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Genworth Mortgage Insurance Australia has released its financial results for the full-year ending 31 December 2020 (FY20), posting a statutory net loss after tax (NLAT) of $107.6 million in the 12 months to December 2020.
This was down almost 190 per cent from a statutory net profit after tax (NPAT) of $120.1 million in FY19.
The FY20 underwriting result of a $234.0 million loss was impacted by the coronavirus pandemic, which the mortgage insurer said led to a write-down of deferred acquisition costs of $181.8 million (pre-tax) as at 31 March 2020, and the 18 December 2020 reserving review of $109.1 million (pre-tax).
The increased level of reserving during the year in response to anticipated future claims arising due to COVID-19 increased Genworth’s loss ratio to 92.9 per cent in FY20, up from 50.6 per cent in FY19.
Statutory and underlying NPAT losses were also impacted by lower investment income from declining fixed interest yields, which was offset by higher realised gains, according to the mortgage insurer.
The FY20 results included 4Q20 net claims incurred of $138.2 million, at the lower end of Genworth’s market guidance range provided on 18 December 2020 for 4Q20 net claims incurred of between $135.0 million and $150.0 million.
Genworth’s underlying loss came despite a 29.7 per cent increase in gross written premium, from $433.2 million in FY19 to $561.7 million in FY20, which Genworth attributed to higher lender’s mortgage insurance (LMI) flow volumes across lender customers over the second half of 2020, and added that underwriting quality remained strong.
The LMI volume flow growth was driven by a low interest rate environment, with new insurance written (NIW) increasing as owner-occupiers and first home buyers (FHB) continuing to underpin national housing market growth, while Genworth’s lender customers achieved above market lending growth rates, it said.
Genworth reported that new business underwriting quality had remained strong as it and many of its lender customers applied greater scrutiny in the uncertain economic environment.
This growth is expected to offset the impact on gross written premium of the National Australia Bank contract that expired in November 2020.
Net earned premium also increased over the year, up 4.6 per cent from $298.2 million in FY19 to $312.0 million in FY20.
Bracing for rocky economic road ahead
Commenting on Genworth’s FY20 financial results, CEO and managing director Pauline Blight-Johnston said that while recent economic indicators have been positive, economic uncertainty has continued to linger as the gradual wind-down of government stimulus measures, such as JobKeeper support and home loan repayment deferral facilities, looms in 2021.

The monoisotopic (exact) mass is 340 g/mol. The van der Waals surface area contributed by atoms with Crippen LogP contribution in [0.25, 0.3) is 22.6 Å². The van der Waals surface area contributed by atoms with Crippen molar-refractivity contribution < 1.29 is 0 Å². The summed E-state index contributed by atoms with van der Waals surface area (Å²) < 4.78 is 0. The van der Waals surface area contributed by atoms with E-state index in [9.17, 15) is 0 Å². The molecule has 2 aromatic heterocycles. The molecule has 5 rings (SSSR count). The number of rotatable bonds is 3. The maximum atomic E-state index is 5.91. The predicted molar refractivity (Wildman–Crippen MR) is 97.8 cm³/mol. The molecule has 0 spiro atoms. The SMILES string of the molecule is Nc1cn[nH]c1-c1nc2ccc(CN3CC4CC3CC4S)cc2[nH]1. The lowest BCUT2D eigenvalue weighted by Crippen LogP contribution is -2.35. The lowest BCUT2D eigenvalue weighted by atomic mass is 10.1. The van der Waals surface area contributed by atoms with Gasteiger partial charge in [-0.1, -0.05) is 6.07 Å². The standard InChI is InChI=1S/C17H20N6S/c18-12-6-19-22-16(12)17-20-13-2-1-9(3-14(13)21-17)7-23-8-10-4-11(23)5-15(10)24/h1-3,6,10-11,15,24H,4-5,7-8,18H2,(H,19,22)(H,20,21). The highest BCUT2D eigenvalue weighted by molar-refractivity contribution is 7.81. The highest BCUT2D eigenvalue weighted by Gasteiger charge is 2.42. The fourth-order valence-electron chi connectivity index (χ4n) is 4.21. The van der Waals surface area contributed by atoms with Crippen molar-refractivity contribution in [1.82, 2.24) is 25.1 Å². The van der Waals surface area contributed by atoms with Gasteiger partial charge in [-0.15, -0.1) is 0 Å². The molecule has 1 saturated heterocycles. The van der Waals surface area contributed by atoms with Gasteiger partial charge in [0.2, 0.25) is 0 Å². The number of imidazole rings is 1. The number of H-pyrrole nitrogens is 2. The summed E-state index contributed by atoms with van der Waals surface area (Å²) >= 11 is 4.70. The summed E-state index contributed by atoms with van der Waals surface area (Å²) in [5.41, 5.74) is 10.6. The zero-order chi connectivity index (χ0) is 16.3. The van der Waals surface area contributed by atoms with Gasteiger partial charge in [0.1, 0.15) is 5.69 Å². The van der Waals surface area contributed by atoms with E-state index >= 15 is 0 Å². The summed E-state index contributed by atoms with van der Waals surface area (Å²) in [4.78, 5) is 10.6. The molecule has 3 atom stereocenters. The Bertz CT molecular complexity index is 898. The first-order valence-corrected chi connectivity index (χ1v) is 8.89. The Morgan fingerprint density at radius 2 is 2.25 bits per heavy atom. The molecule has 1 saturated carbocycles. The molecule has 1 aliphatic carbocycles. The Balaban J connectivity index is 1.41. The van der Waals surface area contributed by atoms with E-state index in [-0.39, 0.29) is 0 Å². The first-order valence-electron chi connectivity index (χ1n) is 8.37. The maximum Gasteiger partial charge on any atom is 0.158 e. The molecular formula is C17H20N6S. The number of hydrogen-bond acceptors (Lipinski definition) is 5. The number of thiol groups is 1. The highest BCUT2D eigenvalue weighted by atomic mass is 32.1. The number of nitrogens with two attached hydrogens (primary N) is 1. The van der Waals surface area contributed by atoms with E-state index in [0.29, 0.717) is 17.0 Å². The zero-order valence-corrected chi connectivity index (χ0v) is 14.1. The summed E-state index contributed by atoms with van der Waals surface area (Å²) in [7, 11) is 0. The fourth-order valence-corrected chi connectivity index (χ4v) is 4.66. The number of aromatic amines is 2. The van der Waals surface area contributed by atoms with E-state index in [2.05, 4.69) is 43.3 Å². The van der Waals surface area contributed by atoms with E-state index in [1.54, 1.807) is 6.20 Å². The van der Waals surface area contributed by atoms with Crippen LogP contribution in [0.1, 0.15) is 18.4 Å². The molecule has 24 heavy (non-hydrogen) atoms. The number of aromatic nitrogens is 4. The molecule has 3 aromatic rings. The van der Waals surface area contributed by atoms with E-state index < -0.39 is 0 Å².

She added that localised outbreaks and snap lockdowns (similar to the lockdown that began in Victoria on Friday, 12 February) would add to the uncertainty.
“The economic assumptions of Genworth’s central estimate that underpin the company’s loss forecasting reflect the ongoing uncertainty,” she said.
Warning that the recent COVID-19 outbreaks serve as a reminder of the “long road ahead”, Ms Blight-Johnston said that “we remain supportive of government, regulatory and lender customer programs that assist the recovery and help borrowers navigate challenging circumstances”.
Furthermore, Ms Blight-Johnston said that deferral programs and government support packages had interrupted the typical incidence patterns of delinquencies and claims during 2020, leading to lower than anticipated claims activity over the year, due to which Genworth boosted reserving in 2020, including increasing the outstanding claims risk margin.
It also modified its reserving methodology, which brought forward the average timing for recognising the liability for expected losses, she added.
“While reserving has been strengthened, COVID-19 is expected to result in sustained pressure on claims throughout 2021,” Ms Blight-Johnston said.
Commenting on lender loan deferral programs, while noting that they are being phased out, Ms Blight-Johnston said that some support would likely remain in the short-term.
Genworth reported that as at 31 December 2020, most borrowers on repayment deferral arrangements had either opted out or had their loans restructured, with 8,100 active repayment deferrals remaining from lender customers, down from over 31,000 reported as at 30 September 2020.
It processed over 55,000 repayment deferrals in total, it said.
“Genworth’s level of reported delinquencies continues to be affected by the repayment deferral programs that have resulted in lower delinquencies and ageing,” Ms Blight-Johnston said.
“Despite the reduced number of active delinquencies, the reported delinquency rate has increased as a result of higher policy cancellations.”
[Related: Genworth announces board reshuffle]